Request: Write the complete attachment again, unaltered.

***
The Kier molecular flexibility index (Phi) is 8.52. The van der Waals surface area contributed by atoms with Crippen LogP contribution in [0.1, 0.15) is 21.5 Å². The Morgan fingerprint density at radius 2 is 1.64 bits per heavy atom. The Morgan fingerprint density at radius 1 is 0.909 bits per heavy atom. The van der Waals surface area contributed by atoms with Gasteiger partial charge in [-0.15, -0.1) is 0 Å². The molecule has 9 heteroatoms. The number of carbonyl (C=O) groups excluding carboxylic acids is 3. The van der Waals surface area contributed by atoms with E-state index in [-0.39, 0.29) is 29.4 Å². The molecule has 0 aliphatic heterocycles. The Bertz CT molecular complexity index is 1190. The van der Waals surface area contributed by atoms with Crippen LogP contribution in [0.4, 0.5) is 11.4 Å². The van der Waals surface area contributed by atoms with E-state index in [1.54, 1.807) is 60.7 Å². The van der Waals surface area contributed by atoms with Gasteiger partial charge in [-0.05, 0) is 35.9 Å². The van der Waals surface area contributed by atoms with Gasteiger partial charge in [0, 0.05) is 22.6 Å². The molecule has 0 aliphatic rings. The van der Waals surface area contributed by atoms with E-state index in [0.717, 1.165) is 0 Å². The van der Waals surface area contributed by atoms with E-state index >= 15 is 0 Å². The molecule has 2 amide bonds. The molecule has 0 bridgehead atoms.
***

The Kier molecular flexibility index (Phi) is 8.52. The van der Waals surface area contributed by atoms with Crippen LogP contribution in [0.1, 0.15) is 21.5 Å². The Morgan fingerprint density at radius 2 is 1.64 bits per heavy atom. The Morgan fingerprint density at radius 1 is 0.909 bits per heavy atom. The van der Waals surface area contributed by atoms with Gasteiger partial charge in [-0.15, -0.1) is 0 Å². The molecule has 9 heteroatoms. The number of carbonyl (C=O) groups excluding carboxylic acids is 3. The van der Waals surface area contributed by atoms with E-state index in [-0.39, 0.29) is 29.4 Å². The molecule has 0 aliphatic heterocycles. The Bertz CT molecular complexity index is 1190. The van der Waals surface area contributed by atoms with Crippen LogP contribution in [0.4, 0.5) is 11.4 Å². The van der Waals surface area contributed by atoms with E-state index in [1.54, 1.807) is 60.7 Å². The van der Waals surface area contributed by atoms with Gasteiger partial charge in [-0.05, 0) is 35.9 Å². The van der Waals surface area contributed by atoms with Gasteiger partial charge in [0, 0.05) is 22.6 Å². The molecule has 0 aliphatic rings. The van der Waals surface area contributed by atoms with E-state index in [0.717, 1.165) is 0 Å². The van der Waals surface area contributed by atoms with E-state index >= 15 is 0 Å². The molecule has 2 amide bonds. The molecule has 0 bridgehead atoms.